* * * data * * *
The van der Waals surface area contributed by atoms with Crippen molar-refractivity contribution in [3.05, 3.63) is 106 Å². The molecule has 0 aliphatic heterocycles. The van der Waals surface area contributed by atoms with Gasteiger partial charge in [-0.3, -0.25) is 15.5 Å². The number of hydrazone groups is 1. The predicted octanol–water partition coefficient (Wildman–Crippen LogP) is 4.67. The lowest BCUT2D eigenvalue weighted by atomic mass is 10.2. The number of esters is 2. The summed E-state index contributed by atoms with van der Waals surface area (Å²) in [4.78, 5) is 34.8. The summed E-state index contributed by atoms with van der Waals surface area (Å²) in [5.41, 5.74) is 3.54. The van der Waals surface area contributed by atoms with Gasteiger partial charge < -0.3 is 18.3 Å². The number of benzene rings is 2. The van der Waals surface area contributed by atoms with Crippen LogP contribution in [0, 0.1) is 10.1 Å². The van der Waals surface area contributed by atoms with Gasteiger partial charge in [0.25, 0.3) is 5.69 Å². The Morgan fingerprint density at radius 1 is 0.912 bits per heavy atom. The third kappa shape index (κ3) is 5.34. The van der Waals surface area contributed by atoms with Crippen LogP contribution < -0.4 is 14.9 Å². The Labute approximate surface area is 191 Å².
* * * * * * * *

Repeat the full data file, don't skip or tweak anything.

The van der Waals surface area contributed by atoms with Crippen molar-refractivity contribution in [3.05, 3.63) is 106 Å². The molecule has 0 aliphatic heterocycles. The van der Waals surface area contributed by atoms with Gasteiger partial charge in [-0.3, -0.25) is 15.5 Å². The number of hydrazone groups is 1. The predicted octanol–water partition coefficient (Wildman–Crippen LogP) is 4.67. The lowest BCUT2D eigenvalue weighted by atomic mass is 10.2. The number of esters is 2. The summed E-state index contributed by atoms with van der Waals surface area (Å²) in [4.78, 5) is 34.8. The summed E-state index contributed by atoms with van der Waals surface area (Å²) in [5.41, 5.74) is 3.54. The van der Waals surface area contributed by atoms with Gasteiger partial charge < -0.3 is 18.3 Å². The number of benzene rings is 2. The van der Waals surface area contributed by atoms with Crippen LogP contribution in [0, 0.1) is 10.1 Å². The van der Waals surface area contributed by atoms with Gasteiger partial charge in [0.25, 0.3) is 5.69 Å². The Morgan fingerprint density at radius 1 is 0.912 bits per heavy atom. The third kappa shape index (κ3) is 5.34. The van der Waals surface area contributed by atoms with Crippen LogP contribution < -0.4 is 14.9 Å². The Labute approximate surface area is 191 Å².